Catnip is not just for cats, but whether you want it for yourself or your cat, it's easy to grow. Here's how.
If you've never seen a cat drooling, curling or otherwise in ecstasy from getting into a catnip plant, you've missed something! You don't have to be a cat lover to enjoy catnip, though - you can grow and enjoy it yourself. No, I don't mean to get high on it like a cat, but you can enjoy it as catnip tea.
Catnip tea has been used throughout the years as a soothing, mild sedative which relaxes the muscles and has some antibacterial and antifungal properties. It's used in respiratory illnesses and acts as a decongestant, so it's just the thing to treat a cold.
Catnip is an attractive plant which will grow to about three feet tall with bluish or white flowers, so it makes a good stand-alone accent plant as well as a tall background for showier flowers. Like all mints, it spreads rapidly, so be careful of where you put it or keep it in a container. Even then, roots will escape through drainage holes or, if allowed, catnip will droop over the edge of the container and take root. A careful eye or a few cats will help keep it contained.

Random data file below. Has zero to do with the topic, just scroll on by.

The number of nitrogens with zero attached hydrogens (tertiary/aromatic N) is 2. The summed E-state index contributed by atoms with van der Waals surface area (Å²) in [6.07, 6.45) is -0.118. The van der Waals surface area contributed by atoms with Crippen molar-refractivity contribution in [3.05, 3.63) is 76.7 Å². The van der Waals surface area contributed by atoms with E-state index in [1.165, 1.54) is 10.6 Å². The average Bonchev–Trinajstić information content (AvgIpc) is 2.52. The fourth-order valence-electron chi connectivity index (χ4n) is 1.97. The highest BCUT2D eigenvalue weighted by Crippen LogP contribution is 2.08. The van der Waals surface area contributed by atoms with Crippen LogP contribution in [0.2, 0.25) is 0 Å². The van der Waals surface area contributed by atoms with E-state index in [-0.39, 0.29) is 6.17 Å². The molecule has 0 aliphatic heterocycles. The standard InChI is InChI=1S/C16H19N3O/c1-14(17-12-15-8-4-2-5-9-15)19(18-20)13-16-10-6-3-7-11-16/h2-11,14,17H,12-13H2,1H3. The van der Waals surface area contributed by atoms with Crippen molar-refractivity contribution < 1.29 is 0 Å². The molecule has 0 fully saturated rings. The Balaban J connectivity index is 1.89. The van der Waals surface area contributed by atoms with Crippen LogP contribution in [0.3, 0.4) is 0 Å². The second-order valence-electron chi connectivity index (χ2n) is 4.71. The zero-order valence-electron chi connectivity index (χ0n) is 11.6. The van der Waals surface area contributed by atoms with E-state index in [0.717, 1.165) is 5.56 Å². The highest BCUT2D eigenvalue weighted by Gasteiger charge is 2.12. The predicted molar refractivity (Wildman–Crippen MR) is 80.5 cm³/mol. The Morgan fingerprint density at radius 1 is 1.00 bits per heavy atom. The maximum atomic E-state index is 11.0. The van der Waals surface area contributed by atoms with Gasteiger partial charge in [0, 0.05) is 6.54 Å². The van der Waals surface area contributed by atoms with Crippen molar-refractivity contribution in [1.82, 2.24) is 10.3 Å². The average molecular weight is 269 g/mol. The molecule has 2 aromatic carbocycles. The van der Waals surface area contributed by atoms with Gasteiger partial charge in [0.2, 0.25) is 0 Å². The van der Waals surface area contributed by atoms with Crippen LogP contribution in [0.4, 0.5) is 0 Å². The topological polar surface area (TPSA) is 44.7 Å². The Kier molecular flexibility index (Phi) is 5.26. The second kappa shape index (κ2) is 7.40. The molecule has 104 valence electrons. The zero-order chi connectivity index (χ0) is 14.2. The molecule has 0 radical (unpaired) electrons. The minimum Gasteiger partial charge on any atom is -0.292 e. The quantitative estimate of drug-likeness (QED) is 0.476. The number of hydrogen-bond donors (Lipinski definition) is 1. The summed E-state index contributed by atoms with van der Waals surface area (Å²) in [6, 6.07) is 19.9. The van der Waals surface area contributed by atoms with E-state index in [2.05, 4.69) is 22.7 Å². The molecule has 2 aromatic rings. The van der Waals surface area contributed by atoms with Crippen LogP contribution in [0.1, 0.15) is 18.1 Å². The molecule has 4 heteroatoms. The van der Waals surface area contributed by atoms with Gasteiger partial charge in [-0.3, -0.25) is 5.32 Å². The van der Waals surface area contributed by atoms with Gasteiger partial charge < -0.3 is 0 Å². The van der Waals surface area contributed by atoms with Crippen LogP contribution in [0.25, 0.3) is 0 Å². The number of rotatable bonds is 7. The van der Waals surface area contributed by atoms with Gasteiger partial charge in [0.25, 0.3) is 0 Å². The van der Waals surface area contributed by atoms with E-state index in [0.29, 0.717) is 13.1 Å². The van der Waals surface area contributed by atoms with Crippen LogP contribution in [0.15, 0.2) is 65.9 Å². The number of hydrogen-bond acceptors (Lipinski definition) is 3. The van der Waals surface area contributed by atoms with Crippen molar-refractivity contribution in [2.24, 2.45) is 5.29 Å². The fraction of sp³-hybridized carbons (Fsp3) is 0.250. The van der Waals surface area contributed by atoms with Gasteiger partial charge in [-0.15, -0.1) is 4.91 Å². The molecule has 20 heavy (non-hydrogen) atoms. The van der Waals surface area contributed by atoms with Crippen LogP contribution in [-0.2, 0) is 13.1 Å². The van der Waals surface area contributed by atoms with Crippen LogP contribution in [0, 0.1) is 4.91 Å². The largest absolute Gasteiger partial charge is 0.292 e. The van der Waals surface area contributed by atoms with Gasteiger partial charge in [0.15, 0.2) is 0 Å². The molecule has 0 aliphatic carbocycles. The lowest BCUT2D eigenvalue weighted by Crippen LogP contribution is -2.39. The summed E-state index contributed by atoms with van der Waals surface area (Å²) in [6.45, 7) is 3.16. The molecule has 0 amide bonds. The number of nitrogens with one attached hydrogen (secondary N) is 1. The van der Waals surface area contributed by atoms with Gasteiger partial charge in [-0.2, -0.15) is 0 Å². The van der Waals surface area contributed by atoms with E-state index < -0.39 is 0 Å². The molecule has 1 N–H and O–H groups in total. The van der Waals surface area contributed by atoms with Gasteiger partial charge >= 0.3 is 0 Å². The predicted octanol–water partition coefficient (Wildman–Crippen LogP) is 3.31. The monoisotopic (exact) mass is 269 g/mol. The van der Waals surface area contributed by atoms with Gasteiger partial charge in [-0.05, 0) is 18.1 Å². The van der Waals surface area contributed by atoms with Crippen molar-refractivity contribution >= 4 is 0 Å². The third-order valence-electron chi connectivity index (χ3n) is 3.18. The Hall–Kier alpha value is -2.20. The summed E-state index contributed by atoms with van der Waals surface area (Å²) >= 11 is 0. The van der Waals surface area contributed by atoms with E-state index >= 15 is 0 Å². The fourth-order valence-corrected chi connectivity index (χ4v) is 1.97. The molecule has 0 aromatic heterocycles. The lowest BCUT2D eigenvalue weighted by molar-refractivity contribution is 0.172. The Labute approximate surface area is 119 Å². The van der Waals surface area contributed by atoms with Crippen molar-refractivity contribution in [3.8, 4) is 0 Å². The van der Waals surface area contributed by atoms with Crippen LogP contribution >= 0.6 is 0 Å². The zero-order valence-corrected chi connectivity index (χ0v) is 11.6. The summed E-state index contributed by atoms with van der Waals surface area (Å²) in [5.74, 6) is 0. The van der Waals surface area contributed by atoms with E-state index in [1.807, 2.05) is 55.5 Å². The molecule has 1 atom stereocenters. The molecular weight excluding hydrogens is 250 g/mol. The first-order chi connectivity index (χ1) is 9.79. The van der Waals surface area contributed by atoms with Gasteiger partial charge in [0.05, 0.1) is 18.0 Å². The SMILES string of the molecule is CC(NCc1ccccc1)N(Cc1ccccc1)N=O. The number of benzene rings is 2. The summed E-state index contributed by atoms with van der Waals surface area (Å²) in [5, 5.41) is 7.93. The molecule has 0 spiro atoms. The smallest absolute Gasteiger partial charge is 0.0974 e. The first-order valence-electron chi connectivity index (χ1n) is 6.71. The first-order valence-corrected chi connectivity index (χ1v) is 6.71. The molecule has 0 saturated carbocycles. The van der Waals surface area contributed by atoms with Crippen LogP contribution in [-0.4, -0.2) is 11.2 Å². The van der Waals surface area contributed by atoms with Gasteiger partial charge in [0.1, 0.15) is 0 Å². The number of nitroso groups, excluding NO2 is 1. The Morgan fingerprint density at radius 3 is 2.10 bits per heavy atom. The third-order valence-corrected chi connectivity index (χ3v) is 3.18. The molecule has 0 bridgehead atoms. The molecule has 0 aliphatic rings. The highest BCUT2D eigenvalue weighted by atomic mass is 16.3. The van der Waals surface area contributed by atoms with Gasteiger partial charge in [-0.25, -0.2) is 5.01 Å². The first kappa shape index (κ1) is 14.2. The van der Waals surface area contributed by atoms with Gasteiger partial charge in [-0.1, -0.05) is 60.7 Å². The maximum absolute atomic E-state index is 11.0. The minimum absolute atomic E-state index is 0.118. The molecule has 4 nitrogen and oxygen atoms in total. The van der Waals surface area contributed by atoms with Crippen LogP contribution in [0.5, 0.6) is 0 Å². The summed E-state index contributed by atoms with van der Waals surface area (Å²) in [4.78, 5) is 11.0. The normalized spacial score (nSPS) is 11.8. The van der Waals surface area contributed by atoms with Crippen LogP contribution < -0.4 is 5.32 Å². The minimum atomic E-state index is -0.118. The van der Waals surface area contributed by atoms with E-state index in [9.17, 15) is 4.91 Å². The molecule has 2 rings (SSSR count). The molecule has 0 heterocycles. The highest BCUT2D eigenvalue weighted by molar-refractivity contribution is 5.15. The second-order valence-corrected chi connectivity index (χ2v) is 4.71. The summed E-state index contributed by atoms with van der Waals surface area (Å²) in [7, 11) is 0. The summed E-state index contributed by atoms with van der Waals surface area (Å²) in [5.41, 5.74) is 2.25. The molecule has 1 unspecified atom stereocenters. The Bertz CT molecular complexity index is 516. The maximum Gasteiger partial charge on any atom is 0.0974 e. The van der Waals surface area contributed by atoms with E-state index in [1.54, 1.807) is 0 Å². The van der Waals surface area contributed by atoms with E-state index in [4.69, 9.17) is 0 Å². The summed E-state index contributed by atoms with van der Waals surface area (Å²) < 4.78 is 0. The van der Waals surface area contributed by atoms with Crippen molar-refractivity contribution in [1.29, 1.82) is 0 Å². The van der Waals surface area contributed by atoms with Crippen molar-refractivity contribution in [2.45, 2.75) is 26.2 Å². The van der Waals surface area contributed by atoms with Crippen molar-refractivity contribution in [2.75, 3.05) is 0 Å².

If you'd like to grow catnip from seed, you'll need potting soil, pots, a tray or something to put the pots on, and some plastic wrap.
Fill the pots and dampen the soil, then press three or four catnip seeds into it. Cover lightly with more potting soil. When the pots are ready, put them on a tray and cover with plastic wrap. Put them in a warm place or put a heating pad set on low under them.
Make sure the plastic wrap is well sealed to keep the soil from drying out. If it does, provide water by putting it in the tray and allowing the soil to absorb it. If the soil is too dry for too long, the seeds won't grow.
After the seeds have begun to grow, remove the plastic wrap and move the catnip plants to a sunny windowsill, but don't let them get overheated and be sure to keep them watered.
In about eight weeks they will grow big enough to be transplanted outdoors. If there are neighborhood cats or strays, you will need to protect the young catnip plants until they grow big enough to stand the loss of a few (or more) sprigs. If you intend to make catnip tea from the plants, you may want to grow them behind a closely woven fence to keep stray cats away.
You can grow enough to keep several cats happy over the winter from a couple of catnip plants, but don't forget to save dry enough leaves for yourself for catnip tea!